Cerabino: Gov. Scott’s plan to pray away gun violence needs a hotline

The phone rings. A recorded voice answers the call.

You have reached Florida Gov. Rick Scott’s Rapid Response Center for Gun Violence. If you are calling to hear Gov. Scott’s plan to find remedies for mass shootings in America, such as the domestic abuser in Texas who shot and killed 26 people during a church service on Sunday, please listen carefully to the following options.

Press one for “thoughts.” Press two for “prayers.”

Presses two.

You have chosen “prayers.” Your call is important to us. Please hold the line. A representative will be with your shortly.

Representative: Good day. Who will I be praying with today?

Caller: I didn’t call to pray. I called for action. There needs to be a “Press 3 for action” option.

Representative: Sir, prayer is action. As Gov. Scott said in the response to the weekend massacre: “The most important thing we have to do is we need more prayer, first off, rather than less. We need to pray for these families. I’m going to pray for them.”

Caller: Gov. Scott’s in office to solve problems for the next set of families in danger of being shot and killed, not to play religious shaman. Furthermore, if God wanted to appoint a holy man to lead Florida, I doubt it would be a guy who took the Fifth Amendment 75 times against self-incrimination in a Medicare fraud lawsuit.

Representative: You sound a little tense. Let’s start singing together. A-mazing grace, how sweet the sound …

Caller: He should be fixing Florida’s weak laws when it comes to restricting firearms to domestic abusers.

Representative: … that saved a wretch like me …

Caller: Florida ought to have a law that requires the surrender of firearms by convicted domestic abusers. And the state should demand that private sellers conduct background checks to would-be gun buyers so stalkers, abusers and violent characters like the guy in Texas don’t get to act out their revenge fantasies.

Representative: … I once was lost …

Caller: In 57 percent of mass shootings during a recent five-year period, the shooter’s target was an intimate partner or a family member. The governor can protect Florida’s women with real action.

Representative: … but now am found …

Caller: Do you realize how ridiculous Scott’s prayer solution to gun violence is? The people who were just slaughtered in Texas were actually in the act of praying when they were killed.

Praying. Shot to death. Might want to consider a Plan B.

Representative: … was blind, but now I see.

Caller: Stop singing!

Representative: Can I send you a vanilla-scented candle and some grieving poetry?

Caller: What those people in that church needed was a better background check system and a law that bans military-style assault rifles and high-capacity magazines, not another NRA-campaign-money recipient swaddled in piety.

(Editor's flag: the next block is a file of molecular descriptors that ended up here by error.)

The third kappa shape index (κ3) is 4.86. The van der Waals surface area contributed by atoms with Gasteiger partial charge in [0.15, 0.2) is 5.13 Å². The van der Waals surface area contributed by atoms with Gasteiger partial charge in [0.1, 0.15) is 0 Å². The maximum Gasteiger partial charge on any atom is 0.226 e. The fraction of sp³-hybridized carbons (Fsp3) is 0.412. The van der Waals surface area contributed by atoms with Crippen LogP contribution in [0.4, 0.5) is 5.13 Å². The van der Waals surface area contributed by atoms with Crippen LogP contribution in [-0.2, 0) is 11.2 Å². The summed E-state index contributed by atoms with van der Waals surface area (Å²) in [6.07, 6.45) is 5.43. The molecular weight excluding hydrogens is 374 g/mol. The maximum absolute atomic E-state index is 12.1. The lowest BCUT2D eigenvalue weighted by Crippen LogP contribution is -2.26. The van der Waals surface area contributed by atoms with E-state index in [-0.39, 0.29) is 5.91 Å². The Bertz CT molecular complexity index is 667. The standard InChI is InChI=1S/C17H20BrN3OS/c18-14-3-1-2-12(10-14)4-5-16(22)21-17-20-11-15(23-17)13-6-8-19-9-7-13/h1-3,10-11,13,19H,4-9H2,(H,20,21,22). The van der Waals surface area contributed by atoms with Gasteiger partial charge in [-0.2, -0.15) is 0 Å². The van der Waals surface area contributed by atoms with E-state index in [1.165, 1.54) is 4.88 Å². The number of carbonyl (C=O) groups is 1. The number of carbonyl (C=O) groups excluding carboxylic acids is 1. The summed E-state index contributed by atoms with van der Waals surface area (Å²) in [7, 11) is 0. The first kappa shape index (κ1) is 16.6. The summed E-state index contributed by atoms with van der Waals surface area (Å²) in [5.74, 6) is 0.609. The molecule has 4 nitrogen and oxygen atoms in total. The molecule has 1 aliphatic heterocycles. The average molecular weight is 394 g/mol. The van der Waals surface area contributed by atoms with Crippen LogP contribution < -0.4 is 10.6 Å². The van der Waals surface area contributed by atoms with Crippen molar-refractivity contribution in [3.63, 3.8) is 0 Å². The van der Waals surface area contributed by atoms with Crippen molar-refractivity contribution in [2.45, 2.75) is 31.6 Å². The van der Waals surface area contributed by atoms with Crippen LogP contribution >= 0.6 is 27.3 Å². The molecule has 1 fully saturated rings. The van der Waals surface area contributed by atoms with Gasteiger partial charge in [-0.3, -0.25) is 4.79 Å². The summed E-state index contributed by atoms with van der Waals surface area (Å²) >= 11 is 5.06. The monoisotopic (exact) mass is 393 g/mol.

Representative: Sir, I am here to pray away the violence. It’s the only thing we can do because of our very important Second Amendment. As the governor said this week, “I believe in the Second Amendment.”

Caller: That’s a dodge. The landmark Second Amendment case, District of Columbia v. Heller, written by Justice Antonin Scalia nine years ago, enshrined the right of individual gun ownership for the first time in our nation’s history. And in that case, even Scalia, the godfather of gun rights in America, made it clear that the government has a role in regulating the sale and use of weapons by its citizens.

Representative: Sir, it doesn’t sound like you’re in the mood for prayer today.

Caller: Scalia wrote that there is nothing in the Second Amendment that prohibits government regulation of “dangerous or unusual weapons.” And that nothing prohibits government from making “laws imposing conditions and qualifications on the commercial sale of arms.”

Representative: If you’d like I can transfer you to our Thoughts Desk, which handles atheists, agnostics and confused Unitarians.

Caller: The people of Florida want sensible gun control. A Quinnipiac University poll from 2013 found that 91 percent of Florida voters favor background checks for all gun buyers. That’s an easy baby step for the governor to take.

Representative: I hear the Thoughts Desk just a got in a shipment of beach sunset posters and Sarah McLachlan compact discs. We can probably overnight a package to you, if you’d like.

Caller: This isn’t about healing. It’s about fixing. Gov. Scott knows what to do. He did it when those patients in the nursing home in Broward County died because their building lost power for days after Hurricane Irma. He offered a lot more than prayers in response to that tragedy.

He pushed for a law that requires nursing homes to have generator power that will run air conditioning for days in the event of a massive power outage.

Representative: Sir, we need to start praying or I’m going to have to take another call.

Caller: And when Gov. Scott opposed Obamacare after it became law, he didn’t just pray for it be unsuccessful in Florida. He took action to sabotage it, such as denying the Medicaid expansion and barring Obamacare navigators in county health departments to assist people to sign up for the exchanges.

He’s a guy who knows how to act when it suits him — whether it’s righting a wrong or wronging a right.

Representative: Thank you for calling Florida Gov. Rick Scott’s Rapid Response Center for Gun Violence, sir. I hope the prayers we have shared today have given you great comfort and solace as we solve this problem together in the most effective way possible.

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